Once a defendant is convicted of certain crimes in Wisconsin he can be placed on probation. Probation is not available when an individual is convicted of a crime which is punishable by life imprisonment. It’s also not available when specifically prohibited by statue for a specific offense. (Probation Statute Wis. Stat. §973.09(1)(a))
When a defendant is placed on probation the court may withhold sentence or impose a sentence and stay its execution. In either case the person is placed on probation for a specific amount of time.
The difference between a withheld sentence and an imposed and stayed sentence becomes clear when a person fails probation and is revoked. In the case of an imposed and stayed sentence, the court, at the original sentencing hearing, declares an amount of time that will be served upon revocation of probation. For example, the court may sentence the defendant to a 9 month period of jail, imposed and stayed for 2 years probation. If the person fails probation during that 2 year period, he will be sent to jail for 9 months. If the defendant successfully completes his 2 year probation period he is not required to serve the 9 month jail sentence. A withheld sentence is similar, but does not include the imposed and stayed term of imprisonment. In the event of probation failure in connection with a withheld sentence, the defendant is returned to court to receive his sentence. The court can sentence the defendant up to the maximum penalty.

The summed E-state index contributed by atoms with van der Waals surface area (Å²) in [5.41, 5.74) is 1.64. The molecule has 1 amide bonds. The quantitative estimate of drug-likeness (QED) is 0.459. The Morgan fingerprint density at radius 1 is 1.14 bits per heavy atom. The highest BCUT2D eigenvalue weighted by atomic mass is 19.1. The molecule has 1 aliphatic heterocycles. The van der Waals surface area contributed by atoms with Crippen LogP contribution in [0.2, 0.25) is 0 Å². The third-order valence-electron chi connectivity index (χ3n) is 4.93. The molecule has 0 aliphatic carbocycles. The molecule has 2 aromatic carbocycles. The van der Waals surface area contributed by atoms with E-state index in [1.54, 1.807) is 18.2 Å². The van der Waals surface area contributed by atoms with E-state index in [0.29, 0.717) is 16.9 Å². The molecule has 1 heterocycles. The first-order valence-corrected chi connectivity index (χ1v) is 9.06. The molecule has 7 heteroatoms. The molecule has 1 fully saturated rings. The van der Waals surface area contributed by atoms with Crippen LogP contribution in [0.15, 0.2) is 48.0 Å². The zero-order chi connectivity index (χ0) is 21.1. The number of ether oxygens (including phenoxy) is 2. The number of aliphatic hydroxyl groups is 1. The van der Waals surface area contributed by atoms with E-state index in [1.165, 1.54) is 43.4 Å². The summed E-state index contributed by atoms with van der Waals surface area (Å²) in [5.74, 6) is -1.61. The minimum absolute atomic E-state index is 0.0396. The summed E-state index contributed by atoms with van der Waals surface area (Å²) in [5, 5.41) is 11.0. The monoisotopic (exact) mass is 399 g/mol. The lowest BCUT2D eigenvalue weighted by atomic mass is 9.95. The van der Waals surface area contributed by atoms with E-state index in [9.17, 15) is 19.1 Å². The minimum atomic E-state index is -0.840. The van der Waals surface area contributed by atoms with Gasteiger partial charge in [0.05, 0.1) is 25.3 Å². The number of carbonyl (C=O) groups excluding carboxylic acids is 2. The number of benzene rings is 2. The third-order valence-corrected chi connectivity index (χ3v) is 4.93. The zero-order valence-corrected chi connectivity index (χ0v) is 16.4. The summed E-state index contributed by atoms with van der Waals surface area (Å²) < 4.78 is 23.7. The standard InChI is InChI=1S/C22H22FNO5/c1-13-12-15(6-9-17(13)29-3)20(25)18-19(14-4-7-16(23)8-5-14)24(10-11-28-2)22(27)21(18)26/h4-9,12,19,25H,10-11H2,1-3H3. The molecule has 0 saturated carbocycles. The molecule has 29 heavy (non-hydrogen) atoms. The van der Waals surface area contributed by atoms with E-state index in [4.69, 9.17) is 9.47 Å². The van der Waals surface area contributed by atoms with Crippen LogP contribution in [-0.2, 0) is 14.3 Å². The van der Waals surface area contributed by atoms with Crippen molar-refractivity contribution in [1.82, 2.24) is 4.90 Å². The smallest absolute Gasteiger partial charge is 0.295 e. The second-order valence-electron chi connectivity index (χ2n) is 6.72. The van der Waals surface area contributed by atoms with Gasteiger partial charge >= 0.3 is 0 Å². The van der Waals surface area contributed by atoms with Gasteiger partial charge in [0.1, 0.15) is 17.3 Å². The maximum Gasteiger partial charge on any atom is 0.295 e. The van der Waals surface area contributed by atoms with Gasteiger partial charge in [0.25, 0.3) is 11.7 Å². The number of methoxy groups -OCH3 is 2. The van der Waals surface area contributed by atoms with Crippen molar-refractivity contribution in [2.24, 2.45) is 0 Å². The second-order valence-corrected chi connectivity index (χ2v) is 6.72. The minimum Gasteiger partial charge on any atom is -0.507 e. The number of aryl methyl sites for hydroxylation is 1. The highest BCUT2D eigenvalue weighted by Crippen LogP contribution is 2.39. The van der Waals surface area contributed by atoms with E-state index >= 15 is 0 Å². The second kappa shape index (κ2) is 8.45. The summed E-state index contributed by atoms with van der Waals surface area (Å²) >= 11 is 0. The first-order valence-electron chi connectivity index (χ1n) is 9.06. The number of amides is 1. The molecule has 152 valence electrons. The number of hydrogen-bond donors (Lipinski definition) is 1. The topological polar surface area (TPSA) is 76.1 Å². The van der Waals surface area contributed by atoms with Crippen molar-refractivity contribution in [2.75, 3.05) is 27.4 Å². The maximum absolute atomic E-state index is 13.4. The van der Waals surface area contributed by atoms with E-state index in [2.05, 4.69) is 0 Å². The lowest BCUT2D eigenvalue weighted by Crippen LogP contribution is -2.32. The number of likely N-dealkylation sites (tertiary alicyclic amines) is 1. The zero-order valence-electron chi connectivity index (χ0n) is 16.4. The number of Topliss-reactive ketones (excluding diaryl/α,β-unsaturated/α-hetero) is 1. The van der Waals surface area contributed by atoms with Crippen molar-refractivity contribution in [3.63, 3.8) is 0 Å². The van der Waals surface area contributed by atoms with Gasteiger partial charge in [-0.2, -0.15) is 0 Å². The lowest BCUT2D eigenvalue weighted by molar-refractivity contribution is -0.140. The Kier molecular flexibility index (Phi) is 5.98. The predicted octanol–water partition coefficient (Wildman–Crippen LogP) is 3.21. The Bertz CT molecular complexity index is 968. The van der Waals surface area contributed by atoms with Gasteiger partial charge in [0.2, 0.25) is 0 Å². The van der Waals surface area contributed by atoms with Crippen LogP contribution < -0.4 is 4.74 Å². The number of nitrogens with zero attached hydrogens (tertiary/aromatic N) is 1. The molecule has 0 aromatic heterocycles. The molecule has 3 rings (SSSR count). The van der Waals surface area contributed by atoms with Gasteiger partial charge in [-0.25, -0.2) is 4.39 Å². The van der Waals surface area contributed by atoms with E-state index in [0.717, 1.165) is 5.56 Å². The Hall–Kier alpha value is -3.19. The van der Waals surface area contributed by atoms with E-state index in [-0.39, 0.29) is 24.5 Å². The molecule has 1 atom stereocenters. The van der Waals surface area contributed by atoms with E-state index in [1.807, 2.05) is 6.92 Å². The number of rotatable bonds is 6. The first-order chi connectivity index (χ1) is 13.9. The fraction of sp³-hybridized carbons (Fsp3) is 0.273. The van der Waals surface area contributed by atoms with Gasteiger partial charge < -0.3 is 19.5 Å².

Once placed on probation the offender is supervised by an agent assigned by the Wisconsin Division of Community Corrections. The offender is provided a copy of standard rules of community supervision. The rules must be complied with or the defendant faces revocation of his probation. Additional special rules relating to the offender or the offense may be imposed. When the offender was convicted of, or has a history of, sexual offenses he must also comply with the standard sex offender rules of community supervision.
If the offender fails to comply with his rules, he risks being revoked from his probation and being sentenced to jail/prison. Probation revocation begins when the agent initiates a hold on the offender.
If you or a loved one has been placed on a probation hold, contact Matthew R. Meyer at 1-414-270-0202. Attorney Meyer has had numerous victories defending his clients after revocation proceedings were initiated. He has also negotiated alternatives to revocation for his clients.